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The Marketing Scales website is a gold mine of information.  It is the only source that helps me understand the psychometric quality of the instruments used in past research.  I recommend that researchers bookmark this site . . . they will be back!
Bob Moritz
Marshfield Clinic Research Foundation

visual

How likeable and aesthetically pleasing an object appears to be is measured with three, nine-point semantic differentials.  The items might be used with non-visual objects, such as with sounds, but they seem most appropriate for use when the objects are being rated visually.

Six, nine-point Likert-type items are used to measure the degree to which a person is easily able to imagine how furniture would look in a dwelling (house or apartment).

Four, nine-point uni-polar items measure how much a color or an object’s color is bright and vibrant.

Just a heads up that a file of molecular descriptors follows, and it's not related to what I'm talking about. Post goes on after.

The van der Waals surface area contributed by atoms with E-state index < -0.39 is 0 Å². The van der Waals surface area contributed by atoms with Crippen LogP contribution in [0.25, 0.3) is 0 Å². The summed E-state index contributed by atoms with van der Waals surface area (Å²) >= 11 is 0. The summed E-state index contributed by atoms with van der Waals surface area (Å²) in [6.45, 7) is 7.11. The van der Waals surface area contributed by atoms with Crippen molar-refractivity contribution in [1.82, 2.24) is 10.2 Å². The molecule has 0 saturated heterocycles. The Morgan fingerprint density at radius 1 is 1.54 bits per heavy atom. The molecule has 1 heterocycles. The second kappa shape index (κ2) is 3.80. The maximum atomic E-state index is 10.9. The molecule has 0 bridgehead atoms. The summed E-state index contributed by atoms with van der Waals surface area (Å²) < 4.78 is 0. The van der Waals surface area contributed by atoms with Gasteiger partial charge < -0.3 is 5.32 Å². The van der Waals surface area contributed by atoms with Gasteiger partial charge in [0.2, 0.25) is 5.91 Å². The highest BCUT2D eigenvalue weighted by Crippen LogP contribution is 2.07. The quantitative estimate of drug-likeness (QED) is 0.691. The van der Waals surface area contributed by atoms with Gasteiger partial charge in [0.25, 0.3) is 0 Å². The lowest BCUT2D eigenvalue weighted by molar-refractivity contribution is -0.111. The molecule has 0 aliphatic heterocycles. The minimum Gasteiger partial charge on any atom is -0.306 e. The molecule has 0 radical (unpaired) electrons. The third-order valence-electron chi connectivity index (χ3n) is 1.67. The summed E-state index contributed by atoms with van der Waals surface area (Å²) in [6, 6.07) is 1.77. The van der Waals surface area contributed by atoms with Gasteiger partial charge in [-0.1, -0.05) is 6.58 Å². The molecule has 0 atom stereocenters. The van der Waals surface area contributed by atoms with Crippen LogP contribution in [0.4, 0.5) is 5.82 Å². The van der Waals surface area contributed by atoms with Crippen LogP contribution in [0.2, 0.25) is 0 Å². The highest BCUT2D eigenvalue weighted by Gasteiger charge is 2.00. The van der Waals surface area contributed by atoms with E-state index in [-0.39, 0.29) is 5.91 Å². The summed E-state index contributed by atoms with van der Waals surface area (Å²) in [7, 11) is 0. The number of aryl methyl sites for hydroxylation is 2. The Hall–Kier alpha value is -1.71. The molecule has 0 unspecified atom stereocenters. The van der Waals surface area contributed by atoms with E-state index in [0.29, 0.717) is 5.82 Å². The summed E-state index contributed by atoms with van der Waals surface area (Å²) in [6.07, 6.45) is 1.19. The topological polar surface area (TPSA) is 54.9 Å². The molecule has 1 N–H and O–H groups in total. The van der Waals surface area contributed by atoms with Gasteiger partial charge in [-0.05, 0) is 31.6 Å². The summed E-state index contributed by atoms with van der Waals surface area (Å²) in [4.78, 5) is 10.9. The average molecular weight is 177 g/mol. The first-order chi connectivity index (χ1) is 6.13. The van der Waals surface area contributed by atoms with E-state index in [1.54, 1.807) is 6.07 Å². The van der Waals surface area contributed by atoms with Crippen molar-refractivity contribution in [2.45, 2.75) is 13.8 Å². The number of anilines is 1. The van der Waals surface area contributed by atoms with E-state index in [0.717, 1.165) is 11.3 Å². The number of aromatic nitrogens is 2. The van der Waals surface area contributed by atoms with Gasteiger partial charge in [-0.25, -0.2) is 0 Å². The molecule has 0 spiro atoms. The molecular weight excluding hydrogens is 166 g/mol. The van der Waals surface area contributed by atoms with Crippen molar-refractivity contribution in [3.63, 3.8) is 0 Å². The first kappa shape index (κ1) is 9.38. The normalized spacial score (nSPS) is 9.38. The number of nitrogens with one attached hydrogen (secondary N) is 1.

Using eight, nine-point items, the scale measures the degree to which a person wants greater physical intimacy with a particular person, e.g., to touch, smell, see, hear.

The scale is composed of three, seven-point Likert-type items that measure how much a person believes that a particular object looks complex.   

Three, seven-point Likert items are used to measure how visually attractive and appealing a product’s design is considered to be.

A person’s general attitude about a logo is measured with three, five-point semantic differentials.

With three, five-point Likert-type items, the scale measures the degree to which a person believes a particular website has a visually pleasing design.

The degree to which a person reports being able to “see” in his/her mind a particular object or action is measured with three, seven-point Likert-type items.

With three, seven-point items, the scale measures a person’s tendency to notice and attend to sounds, smells, and visual aspects of his/her nearby surroundings.